To Marta R., who made me tell this story
It may seem surprising but I don't have a driving licence. My parents had a car once, and they sold it because my father – being an utterly independent person – was constantly irritated at other drivers. And those were the times when only six or seven families living in our block of forty flats had cars. Petrol was scarce; one had to buy fuel with coupons or find somebody who knew somebody who sold stolen petrol. We didn't have a car, later I was not interested in having one and, over the course years, I grew pretty sure that I will never have a driving licence.
In my everyday life I have to rely on public transport: I use minibuses to get to my home town, I use trains to get to the college in Katowice, and in Bielsko, the place where I live, I use city buses. Actually, Bielsko has quite a good network of bus lines (although buses are running less and less frequently). The buses itself are modern – the popular joke is that finally everybody can manage a million-dollar Mercedes with a driver – but the quality of service hasn't changed for the past ten years. Why? The answer is simple: we have new buses, but we also have new, inexperienced drivers, who still think that they drive a truck loaded with sacks of potatoes. This usually makes for interesting rides. So, what had happened to experienced drivers?
Today, I shared my experiences as a passenger with one of my students and she asked a simple question: What happened to experienced drivers? I told her the story of Karol.
Karol is a bus driver. He is thirty-something, has a wife of the same age and a daughter, who is eight. Karol comes from an average family: his parents worked in cotton factories here in Bielsko, lost their jobs after the fall of the communist regime in the early 1990s, found other jobs and somehow they managed to bring up Karol and his two brothers. Karol went to the kindergarten for three years, at the age of seven he started his eight-year primary school (we had a different system), and finally he went to a five-year technical school because he wanted to be a mechanic. As you can easily calculate, his education took sixteen years.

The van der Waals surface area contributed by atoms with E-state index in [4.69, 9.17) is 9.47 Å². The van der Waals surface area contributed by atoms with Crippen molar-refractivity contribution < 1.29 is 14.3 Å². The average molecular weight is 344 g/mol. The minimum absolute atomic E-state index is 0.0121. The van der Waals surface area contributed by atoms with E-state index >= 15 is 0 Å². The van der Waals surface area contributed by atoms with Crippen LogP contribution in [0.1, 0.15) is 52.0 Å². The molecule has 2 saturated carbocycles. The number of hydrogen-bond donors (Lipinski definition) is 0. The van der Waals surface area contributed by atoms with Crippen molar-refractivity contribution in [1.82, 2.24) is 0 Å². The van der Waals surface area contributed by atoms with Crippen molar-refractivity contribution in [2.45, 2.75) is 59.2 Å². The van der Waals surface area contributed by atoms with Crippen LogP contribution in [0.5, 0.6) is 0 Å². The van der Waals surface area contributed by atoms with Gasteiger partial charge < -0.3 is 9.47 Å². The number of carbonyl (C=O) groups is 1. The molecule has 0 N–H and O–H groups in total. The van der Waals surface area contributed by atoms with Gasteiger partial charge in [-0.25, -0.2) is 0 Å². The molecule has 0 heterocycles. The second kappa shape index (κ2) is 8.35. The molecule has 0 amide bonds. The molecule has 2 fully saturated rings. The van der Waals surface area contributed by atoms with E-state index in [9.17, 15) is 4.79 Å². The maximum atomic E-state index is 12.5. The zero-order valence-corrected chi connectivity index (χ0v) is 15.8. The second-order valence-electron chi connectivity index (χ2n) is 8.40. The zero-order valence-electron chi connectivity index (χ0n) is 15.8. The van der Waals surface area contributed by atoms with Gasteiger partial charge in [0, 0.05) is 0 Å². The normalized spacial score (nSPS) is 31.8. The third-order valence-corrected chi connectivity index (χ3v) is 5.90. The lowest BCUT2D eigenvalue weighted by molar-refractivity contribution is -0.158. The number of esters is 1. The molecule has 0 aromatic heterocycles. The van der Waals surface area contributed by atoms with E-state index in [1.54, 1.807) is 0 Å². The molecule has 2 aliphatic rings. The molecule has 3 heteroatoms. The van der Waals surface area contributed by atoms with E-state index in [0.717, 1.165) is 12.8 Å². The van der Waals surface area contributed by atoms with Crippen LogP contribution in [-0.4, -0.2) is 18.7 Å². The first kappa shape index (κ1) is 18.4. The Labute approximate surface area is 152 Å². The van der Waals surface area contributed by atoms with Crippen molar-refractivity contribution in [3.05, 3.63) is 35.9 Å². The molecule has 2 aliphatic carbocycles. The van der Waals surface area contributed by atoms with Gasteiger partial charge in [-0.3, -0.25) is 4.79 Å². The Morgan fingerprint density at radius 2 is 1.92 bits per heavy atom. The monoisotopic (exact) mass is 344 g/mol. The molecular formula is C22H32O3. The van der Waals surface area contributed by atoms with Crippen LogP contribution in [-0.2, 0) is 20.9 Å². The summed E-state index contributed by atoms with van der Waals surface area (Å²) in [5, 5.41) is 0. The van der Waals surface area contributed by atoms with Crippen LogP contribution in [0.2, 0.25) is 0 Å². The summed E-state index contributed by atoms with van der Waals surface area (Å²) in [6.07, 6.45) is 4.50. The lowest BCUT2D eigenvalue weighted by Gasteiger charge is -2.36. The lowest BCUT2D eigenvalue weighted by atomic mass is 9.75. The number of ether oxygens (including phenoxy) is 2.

Although part of his life was under the communist regime, it was quite easy for Karol to adapt to the new economic system. He was skilled and mechanics were in demand. He was a courier and drove a small van, then he switched to trucks but the company went bankrupt. Karol was lucky and when there was an opening for a bus driver, he did a special course and got a job with the public transport company in Bielsko. In the meantime, Karol got married to Helena, they had a lovely daughter and life became predictable for them. And then, in 2004, Poland joined the European Union.
First, a small trickle of really desperate people sought employment in the UK. These people visited Poland and talked about better life. Helena and Karol had a dream: they wanted a small house in the suburbs of Bielsko, but with Karol's salary it was impossible to get a mortgage. Helena had to stay with the child because none of the grandparents could baby-sit. And then there were stories about jobs for lorry drivers and bus drivers, all kinds of well-paid jobs offered by British companies. Karol talked to his friends who in turn had friends actually working in the UK and he learnt that with his experience he would be offered job with decent salary, a crash course in English and a small flat. Of course, being an EU citizen he would be able to work legally, he would pay taxes, he would be insured, he would be eligible for benefits. And he would earn 2,000 pounds sterling per month, which was five to six times more than his meagre 2,000 zloty which was his monthly salary in 2004.
Karol spent some time thinking, then he talked to his wife and they decided to go to the land of plenty. And it was really the promised land; they had a flat and enough money to start saving up for the future. Of course, driving on the left side was a strange experience for Karol, but only for the first five seconds. Of course, it took a while to sort out all the papers and permits because British bureaucracy – however efficient it is – is still bureaucracy. Karol's daughter had to change the school but you know, children adapt easily. At least, that's what they say. Karol's family is happier now and they have a chance to buy this little house on the outskirts of Bielsko.
On the personal level, this is a story of a family who has made a decision and – so far – is happy with it. But this story is much, much broader than you think...